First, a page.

Columbia Psychiatry Marks Mental Health Month; With Technology, Help is Just a Click Away

May 8, 2015

5 Ways Technology Can Complement Mental Health Services

May 11, 2015 – (New York, NY) – If you’ve thought of it, chances are there’s already an app out there--apps to help manage stress and support good mental health included. Barbara Stanley, PhD, Director of the Suicide Intervention Center at New York State Psychiatric Institute and Professor of Medical Psychology in Psychiatry at Columbia University Medical Center, helped develop Safety Plan, an app to help suicidal individuals avert suicidal crises. Child and adolescent experts also see potential in harnessing technology like social media and texting to help teens suffering from mental health problems.

Jazmin Reyes-Portillo, PhD, is a child and adolescent clinical psychologist at Columbia University Medical Center, who studies health information technology to improve the treatment and prevention of youth depression and suicide. Here are her picks for 7 ways technology can be helpful in recognizing and treating mental health problems:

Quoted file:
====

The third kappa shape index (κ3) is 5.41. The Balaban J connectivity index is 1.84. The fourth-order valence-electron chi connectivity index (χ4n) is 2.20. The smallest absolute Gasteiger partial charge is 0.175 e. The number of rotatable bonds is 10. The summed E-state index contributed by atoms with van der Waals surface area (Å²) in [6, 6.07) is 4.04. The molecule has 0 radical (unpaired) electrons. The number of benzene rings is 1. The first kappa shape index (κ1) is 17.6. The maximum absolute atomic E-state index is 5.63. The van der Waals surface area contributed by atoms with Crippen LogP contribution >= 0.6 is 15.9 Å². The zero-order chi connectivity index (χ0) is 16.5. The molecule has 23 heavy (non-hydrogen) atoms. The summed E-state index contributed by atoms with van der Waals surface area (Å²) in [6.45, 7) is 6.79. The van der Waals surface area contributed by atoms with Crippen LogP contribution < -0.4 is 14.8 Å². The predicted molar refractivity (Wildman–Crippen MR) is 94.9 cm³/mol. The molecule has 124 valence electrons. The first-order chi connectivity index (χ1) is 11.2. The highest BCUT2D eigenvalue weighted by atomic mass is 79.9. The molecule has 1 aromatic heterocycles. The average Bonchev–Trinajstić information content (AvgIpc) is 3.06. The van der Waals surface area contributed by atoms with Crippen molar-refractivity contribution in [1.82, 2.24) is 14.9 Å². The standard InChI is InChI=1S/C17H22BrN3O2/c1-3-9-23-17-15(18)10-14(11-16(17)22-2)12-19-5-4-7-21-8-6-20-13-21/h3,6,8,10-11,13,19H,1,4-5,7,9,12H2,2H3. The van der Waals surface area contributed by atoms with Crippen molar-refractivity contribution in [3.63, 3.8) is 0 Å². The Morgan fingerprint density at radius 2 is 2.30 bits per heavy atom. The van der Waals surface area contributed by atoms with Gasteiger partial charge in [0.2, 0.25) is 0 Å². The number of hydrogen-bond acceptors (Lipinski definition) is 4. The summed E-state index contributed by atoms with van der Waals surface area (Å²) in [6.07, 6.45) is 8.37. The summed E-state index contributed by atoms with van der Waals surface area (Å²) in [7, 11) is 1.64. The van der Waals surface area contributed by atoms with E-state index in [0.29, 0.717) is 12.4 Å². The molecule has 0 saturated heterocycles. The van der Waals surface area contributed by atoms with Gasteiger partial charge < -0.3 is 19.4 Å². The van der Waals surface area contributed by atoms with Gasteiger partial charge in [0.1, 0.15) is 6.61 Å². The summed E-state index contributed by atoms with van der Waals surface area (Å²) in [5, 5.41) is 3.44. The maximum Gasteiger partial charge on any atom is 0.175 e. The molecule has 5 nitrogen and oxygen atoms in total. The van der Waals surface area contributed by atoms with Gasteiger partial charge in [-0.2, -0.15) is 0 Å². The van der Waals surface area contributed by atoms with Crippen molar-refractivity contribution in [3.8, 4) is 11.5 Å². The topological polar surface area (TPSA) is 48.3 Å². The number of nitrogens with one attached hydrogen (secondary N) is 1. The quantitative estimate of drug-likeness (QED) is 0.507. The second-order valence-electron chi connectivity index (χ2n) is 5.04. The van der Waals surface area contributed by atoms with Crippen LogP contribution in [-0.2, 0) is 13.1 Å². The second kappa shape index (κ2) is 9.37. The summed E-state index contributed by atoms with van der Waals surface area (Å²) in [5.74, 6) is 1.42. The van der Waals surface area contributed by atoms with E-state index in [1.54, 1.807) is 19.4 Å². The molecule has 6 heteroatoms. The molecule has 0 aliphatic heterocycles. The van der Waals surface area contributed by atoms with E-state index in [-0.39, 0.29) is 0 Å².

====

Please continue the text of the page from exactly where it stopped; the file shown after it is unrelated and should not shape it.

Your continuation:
1. Improve youth mental health literacy
  2. Reduce stigma associated with seeking mental health services.
  3. Promote increased help seeking
  4. Improve access to treatment and/or self-help tools for those with limited financial resources or living in rural areas with few providers
  5. Help to support youth retention in and adherence to treatment
  6. Reduce cost associated with treatment and/or self-help tools
  7. Reduce amount of time spent on treatment wait-lists.

Of course, technology alone can’t adequately treat serious mental illness. As always, cautions Dr. Reyes-Portillo, consulting with a health professional is the optimal first step in getting treatment.

See Dr. Reyes-Portillo’s recommendations for helpful apps in addition to Safety Plan: Optimism, eCBT, eCBT Calm, What’sMYM3, Mood Kit, Relief Link, Sleep Cycle.

To learn more about treatment and research options at Columbia Psychiatry, go to To participate in a research study, call 212-305-6001. And, hear from the experts themselves about treatment and research going on now and ways to get help by logging on to


Contact:  Dacia Morris,   (646) 774-8724,




Departmental News, Media Alert